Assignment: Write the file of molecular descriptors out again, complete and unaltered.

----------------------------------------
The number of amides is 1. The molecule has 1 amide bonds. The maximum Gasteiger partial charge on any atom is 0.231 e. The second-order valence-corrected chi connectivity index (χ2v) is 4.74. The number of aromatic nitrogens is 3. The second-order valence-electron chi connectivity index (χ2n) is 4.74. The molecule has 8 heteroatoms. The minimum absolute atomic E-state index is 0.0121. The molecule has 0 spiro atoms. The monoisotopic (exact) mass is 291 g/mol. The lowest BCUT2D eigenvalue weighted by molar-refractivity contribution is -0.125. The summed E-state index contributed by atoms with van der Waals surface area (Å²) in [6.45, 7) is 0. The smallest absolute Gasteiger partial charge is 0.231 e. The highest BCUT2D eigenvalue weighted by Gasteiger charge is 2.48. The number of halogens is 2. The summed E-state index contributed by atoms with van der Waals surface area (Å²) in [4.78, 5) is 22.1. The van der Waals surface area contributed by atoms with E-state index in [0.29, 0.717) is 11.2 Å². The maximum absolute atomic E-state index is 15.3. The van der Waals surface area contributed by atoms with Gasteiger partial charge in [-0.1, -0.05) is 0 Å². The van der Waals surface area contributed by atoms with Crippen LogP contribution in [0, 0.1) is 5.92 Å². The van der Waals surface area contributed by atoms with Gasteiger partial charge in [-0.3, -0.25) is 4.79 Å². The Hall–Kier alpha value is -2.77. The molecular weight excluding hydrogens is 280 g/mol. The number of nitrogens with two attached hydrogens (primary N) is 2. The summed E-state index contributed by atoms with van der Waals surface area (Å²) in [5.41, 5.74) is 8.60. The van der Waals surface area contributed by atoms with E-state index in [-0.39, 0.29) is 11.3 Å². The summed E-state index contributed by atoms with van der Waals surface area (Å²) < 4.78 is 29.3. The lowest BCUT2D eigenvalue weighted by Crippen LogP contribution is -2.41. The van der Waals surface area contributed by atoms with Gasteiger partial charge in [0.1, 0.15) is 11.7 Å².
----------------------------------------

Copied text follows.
The number of amides is 1. The molecule has 1 amide bonds. The maximum Gasteiger partial charge on any atom is 0.231 e. The second-order valence-corrected chi connectivity index (χ2v) is 4.74. The number of aromatic nitrogens is 3. The second-order valence-electron chi connectivity index (χ2n) is 4.74. The molecule has 8 heteroatoms. The minimum absolute atomic E-state index is 0.0121. The molecule has 0 spiro atoms. The monoisotopic (exact) mass is 291 g/mol. The lowest BCUT2D eigenvalue weighted by molar-refractivity contribution is -0.125. The summed E-state index contributed by atoms with van der Waals surface area (Å²) in [6.45, 7) is 0. The smallest absolute Gasteiger partial charge is 0.231 e. The highest BCUT2D eigenvalue weighted by Gasteiger charge is 2.48. The number of halogens is 2. The summed E-state index contributed by atoms with van der Waals surface area (Å²) in [4.78, 5) is 22.1. The van der Waals surface area contributed by atoms with E-state index in [0.29, 0.717) is 11.2 Å². The maximum absolute atomic E-state index is 15.3. The van der Waals surface area contributed by atoms with Gasteiger partial charge in [-0.1, -0.05) is 0 Å². The van der Waals surface area contributed by atoms with Crippen LogP contribution in [0, 0.1) is 5.92 Å². The van der Waals surface area contributed by atoms with Gasteiger partial charge in [-0.3, -0.25) is 4.79 Å². The Hall–Kier alpha value is -2.77. The molecular weight excluding hydrogens is 280 g/mol. The number of nitrogens with two attached hydrogens (primary N) is 2. The summed E-state index contributed by atoms with van der Waals surface area (Å²) in [5.41, 5.74) is 8.60. The van der Waals surface area contributed by atoms with E-state index in [-0.39, 0.29) is 11.3 Å². The summed E-state index contributed by atoms with van der Waals surface area (Å²) < 4.78 is 29.3. The lowest BCUT2D eigenvalue weighted by Crippen LogP contribution is -2.41. The van der Waals surface area contributed by atoms with Gasteiger partial charge in [0.1, 0.15) is 11.7 Å².